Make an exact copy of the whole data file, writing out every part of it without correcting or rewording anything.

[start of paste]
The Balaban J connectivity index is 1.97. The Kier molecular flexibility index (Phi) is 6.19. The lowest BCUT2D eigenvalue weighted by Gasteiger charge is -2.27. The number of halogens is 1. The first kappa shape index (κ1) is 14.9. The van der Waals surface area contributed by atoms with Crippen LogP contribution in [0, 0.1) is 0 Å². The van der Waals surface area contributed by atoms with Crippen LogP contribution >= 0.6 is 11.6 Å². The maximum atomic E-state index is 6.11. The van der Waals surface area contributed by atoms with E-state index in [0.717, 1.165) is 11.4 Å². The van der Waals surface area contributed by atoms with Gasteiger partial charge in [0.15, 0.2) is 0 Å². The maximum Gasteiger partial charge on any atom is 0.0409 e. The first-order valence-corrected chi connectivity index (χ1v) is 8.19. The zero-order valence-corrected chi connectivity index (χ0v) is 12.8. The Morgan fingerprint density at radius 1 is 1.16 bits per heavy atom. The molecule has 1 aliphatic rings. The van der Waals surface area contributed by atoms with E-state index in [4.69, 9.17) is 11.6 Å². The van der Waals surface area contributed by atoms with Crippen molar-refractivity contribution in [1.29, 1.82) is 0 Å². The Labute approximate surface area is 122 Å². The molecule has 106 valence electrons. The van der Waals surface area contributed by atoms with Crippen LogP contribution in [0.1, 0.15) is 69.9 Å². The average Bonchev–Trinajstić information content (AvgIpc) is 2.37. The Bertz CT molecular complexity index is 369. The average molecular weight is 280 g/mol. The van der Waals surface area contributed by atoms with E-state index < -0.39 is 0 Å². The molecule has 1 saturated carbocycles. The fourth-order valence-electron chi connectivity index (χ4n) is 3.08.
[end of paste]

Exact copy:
The Balaban J connectivity index is 1.97. The Kier molecular flexibility index (Phi) is 6.19. The lowest BCUT2D eigenvalue weighted by Gasteiger charge is -2.27. The number of halogens is 1. The first kappa shape index (κ1) is 14.9. The van der Waals surface area contributed by atoms with Crippen LogP contribution in [0, 0.1) is 0 Å². The van der Waals surface area contributed by atoms with Crippen LogP contribution >= 0.6 is 11.6 Å². The maximum atomic E-state index is 6.11. The van der Waals surface area contributed by atoms with E-state index in [0.717, 1.165) is 11.4 Å². The van der Waals surface area contributed by atoms with Gasteiger partial charge in [0.15, 0.2) is 0 Å². The maximum Gasteiger partial charge on any atom is 0.0409 e. The first-order valence-corrected chi connectivity index (χ1v) is 8.19. The zero-order valence-corrected chi connectivity index (χ0v) is 12.8. The Morgan fingerprint density at radius 1 is 1.16 bits per heavy atom. The molecule has 1 aliphatic rings. The van der Waals surface area contributed by atoms with E-state index in [4.69, 9.17) is 11.6 Å². The van der Waals surface area contributed by atoms with Crippen molar-refractivity contribution in [1.29, 1.82) is 0 Å². The Labute approximate surface area is 122 Å². The molecule has 106 valence electrons. The van der Waals surface area contributed by atoms with Crippen LogP contribution in [0.1, 0.15) is 69.9 Å². The average Bonchev–Trinajstić information content (AvgIpc) is 2.37. The Bertz CT molecular complexity index is 369. The average molecular weight is 280 g/mol. The van der Waals surface area contributed by atoms with E-state index < -0.39 is 0 Å². The molecule has 1 saturated carbocycles. The fourth-order valence-electron chi connectivity index (χ4n) is 3.08.